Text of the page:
- Modifying plant piping to allow for improvements in operations with the EQPS, EQ Basins, and Wet Weather Treatment System
- Establishing Equalization Basin Wash-down and Cleanout methods for continued maintenance
- Evaluating alternative blower designs (sizes and quantity) to determine the best overall cost including potential operating savings derived from the use of new high efficiency single-stage blowers and automated dissolved oxygen (DO) based aeration systems
- Evaluating electrical improvements such as new variable-frequency drives (VFD)
- Evaluating architectural components of the existing blower building including potential roof rehabilitation or replacement
The LED lighting retrofits cost approximately $201,150 and are expected to save an average of $61,722 a year. The city replaced old, inefficient lighting systems with more energy efficient LED lights. The facilities team also added occupancy sensors throughout the buildings at the MBEC that detect when a space is unoccupied and automatically turn off the lights. Project details include:
- Dilution – Replaced 300W incandescent lamps with 25W LED
- Blower – Replaced 300W incandescent lamps with 25W LED
- Filter Press High Bay – Replaced 400W HPS with 200W induction lights
- Filter Press Office – Replaced T12 with T8 and added occupancy sensors
- O&C – Added occupancy sensors to control T8 fixtures
- Sewer Maintenance – Replaced 400W HPS with 200W induction
- Sewer Maintenance – Replaced 400W HPS with 150W induction
- Primary Sludge PS1 & PS2 – Replaced 175W HPS with 52W screw in LED
- I/I Building – Replaced 250W MH with 150W induction
Variable Frequency Drive (VFD)
The city installed Variable Frequency Drive (VFD) controls for a cost of $429,325 with annual savings of 5,759,700 kWh which is equivalent to $552,931. VFDs are often used in wastewater stations that transport sewage. They are used to control the flow of sewage through the pumps and help wastewater treatment plants achieve the required flow. Like any piece of equipment, it must work with the whole system to be truly effective. The VFD controls were installed in the UNOX building where the oxygenation tank mixers are kept. Making sure the controls were updated and installed properly will help control overall energy savings.
Improvements to the Plant's water systems cost $1,972,000 with energy savings totaling 305,140 kWh a year and water savings of 85,598,600 gallons a year.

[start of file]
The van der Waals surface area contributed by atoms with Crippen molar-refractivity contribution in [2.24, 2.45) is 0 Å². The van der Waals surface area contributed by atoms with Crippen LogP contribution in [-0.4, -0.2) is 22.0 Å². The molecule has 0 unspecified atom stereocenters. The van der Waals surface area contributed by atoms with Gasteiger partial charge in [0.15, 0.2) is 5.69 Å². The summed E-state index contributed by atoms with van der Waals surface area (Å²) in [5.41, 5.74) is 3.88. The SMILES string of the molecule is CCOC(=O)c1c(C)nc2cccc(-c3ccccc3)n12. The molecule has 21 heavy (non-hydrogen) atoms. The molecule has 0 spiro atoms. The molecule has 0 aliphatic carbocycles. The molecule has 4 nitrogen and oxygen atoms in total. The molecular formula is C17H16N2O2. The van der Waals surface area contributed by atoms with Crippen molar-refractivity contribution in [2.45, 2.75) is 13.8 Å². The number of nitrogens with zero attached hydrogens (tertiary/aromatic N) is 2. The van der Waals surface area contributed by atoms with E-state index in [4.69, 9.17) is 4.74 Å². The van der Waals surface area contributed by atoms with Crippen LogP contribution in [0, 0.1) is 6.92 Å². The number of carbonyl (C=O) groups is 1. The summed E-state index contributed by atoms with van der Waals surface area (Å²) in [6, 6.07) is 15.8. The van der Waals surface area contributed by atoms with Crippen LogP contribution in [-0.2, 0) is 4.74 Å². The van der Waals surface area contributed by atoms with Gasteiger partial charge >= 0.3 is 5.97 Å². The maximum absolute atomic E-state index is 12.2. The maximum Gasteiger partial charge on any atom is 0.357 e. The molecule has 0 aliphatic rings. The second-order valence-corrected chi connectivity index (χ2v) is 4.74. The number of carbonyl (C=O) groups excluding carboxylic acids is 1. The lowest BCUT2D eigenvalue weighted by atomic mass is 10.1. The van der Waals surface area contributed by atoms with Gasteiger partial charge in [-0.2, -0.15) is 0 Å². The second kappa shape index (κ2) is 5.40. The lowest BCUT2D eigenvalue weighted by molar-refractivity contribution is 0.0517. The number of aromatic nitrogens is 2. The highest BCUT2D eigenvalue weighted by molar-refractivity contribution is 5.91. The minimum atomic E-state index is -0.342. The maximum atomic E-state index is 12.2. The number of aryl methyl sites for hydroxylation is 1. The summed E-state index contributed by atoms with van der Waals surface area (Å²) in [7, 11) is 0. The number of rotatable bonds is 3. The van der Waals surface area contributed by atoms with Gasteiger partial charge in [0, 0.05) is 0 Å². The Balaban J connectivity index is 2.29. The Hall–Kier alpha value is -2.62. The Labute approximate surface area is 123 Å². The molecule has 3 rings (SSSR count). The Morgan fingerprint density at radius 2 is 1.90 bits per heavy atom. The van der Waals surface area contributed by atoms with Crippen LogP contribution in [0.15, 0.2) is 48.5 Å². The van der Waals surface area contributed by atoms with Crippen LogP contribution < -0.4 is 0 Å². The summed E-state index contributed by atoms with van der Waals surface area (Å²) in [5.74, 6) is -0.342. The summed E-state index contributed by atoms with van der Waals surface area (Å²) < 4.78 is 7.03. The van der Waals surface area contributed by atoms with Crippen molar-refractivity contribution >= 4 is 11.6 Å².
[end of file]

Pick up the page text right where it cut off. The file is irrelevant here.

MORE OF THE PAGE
This project includes improvements to the MBEC potable and plant water systems to reduce overall water use by substituting lower-grade water for certain non-potable water process uses and finding and eliminating leaks in the water system. These improvements will increase the overall reliability and operation of the plant water system.
This upgrade will reduce power use for supplying the spray water for the gravity thickeners by reducing their operating pressure and downsizing the plant water pumps. This project also involves modifying the hydrant water pump to be a second source for plant water. After modification, the plant water can be supplied by either the pumps in the basement of the Chlorine Building or by the hydrant pumps in the Dilution Water Pump Station. This adds an overall resiliency factor to the plant. Also, the plant water system will be more energy efficient when plant water is supplied to the in-plant distribution system in two locations. Project details include:
- Removed the six bowls on the existing hydrant pump and replace with three new ones
- Replaced the 75 hp motor with a 40hp motor and add a VFD. Install an automated pressure control system
- Added a second hydrant pump as a standby by removing the chlorine injector pump (after the hypochlorite feed system is installed)
- Added a motorized basket strainer and a flow meter to the discharge piping
In addition to the energy savings, the Moccasin Bend Environmental Campus project also includes making improvements to a 10-million-gallon wet weather sewer storage tank that will improve plant reliability and flow equalization to reduce sanitary sewer overflows in the area.More